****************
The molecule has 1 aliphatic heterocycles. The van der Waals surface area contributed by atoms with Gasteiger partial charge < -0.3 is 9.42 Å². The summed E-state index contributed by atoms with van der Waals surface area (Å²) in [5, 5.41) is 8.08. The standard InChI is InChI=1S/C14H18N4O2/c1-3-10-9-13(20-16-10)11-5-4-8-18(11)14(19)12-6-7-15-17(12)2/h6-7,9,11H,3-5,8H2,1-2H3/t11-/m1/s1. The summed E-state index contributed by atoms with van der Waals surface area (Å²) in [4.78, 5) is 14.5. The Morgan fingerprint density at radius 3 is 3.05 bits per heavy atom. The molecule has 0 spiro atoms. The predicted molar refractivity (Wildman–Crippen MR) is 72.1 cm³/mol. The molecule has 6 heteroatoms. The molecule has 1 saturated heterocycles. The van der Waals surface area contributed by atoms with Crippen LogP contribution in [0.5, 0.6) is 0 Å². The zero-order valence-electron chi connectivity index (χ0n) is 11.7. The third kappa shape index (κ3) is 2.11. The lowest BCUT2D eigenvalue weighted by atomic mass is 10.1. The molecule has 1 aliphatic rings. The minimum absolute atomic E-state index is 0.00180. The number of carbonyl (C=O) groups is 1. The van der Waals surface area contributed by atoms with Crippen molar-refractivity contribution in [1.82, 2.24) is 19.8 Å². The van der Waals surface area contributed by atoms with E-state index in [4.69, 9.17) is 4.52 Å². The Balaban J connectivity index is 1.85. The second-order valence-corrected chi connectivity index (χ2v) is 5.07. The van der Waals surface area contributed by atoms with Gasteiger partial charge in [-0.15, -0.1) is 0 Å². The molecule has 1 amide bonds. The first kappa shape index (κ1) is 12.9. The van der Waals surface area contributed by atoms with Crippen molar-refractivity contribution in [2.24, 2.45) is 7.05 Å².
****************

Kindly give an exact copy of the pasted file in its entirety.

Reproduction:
The molecule has 1 aliphatic heterocycles. The van der Waals surface area contributed by atoms with Gasteiger partial charge < -0.3 is 9.42 Å². The summed E-state index contributed by atoms with van der Waals surface area (Å²) in [5, 5.41) is 8.08. The standard InChI is InChI=1S/C14H18N4O2/c1-3-10-9-13(20-16-10)11-5-4-8-18(11)14(19)12-6-7-15-17(12)2/h6-7,9,11H,3-5,8H2,1-2H3/t11-/m1/s1. The summed E-state index contributed by atoms with van der Waals surface area (Å²) in [4.78, 5) is 14.5. The Morgan fingerprint density at radius 3 is 3.05 bits per heavy atom. The molecule has 0 spiro atoms. The predicted molar refractivity (Wildman–Crippen MR) is 72.1 cm³/mol. The molecule has 6 heteroatoms. The molecule has 1 saturated heterocycles. The van der Waals surface area contributed by atoms with Crippen LogP contribution in [0.5, 0.6) is 0 Å². The zero-order valence-electron chi connectivity index (χ0n) is 11.7. The third kappa shape index (κ3) is 2.11. The lowest BCUT2D eigenvalue weighted by atomic mass is 10.1. The molecule has 1 aliphatic rings. The minimum absolute atomic E-state index is 0.00180. The number of carbonyl (C=O) groups is 1. The van der Waals surface area contributed by atoms with Crippen molar-refractivity contribution in [1.82, 2.24) is 19.8 Å². The van der Waals surface area contributed by atoms with E-state index in [4.69, 9.17) is 4.52 Å². The Balaban J connectivity index is 1.85. The second-order valence-corrected chi connectivity index (χ2v) is 5.07. The van der Waals surface area contributed by atoms with Gasteiger partial charge in [-0.15, -0.1) is 0 Å². The molecule has 1 amide bonds. The first kappa shape index (κ1) is 12.9. The van der Waals surface area contributed by atoms with Crippen molar-refractivity contribution in [2.24, 2.45) is 7.05 Å².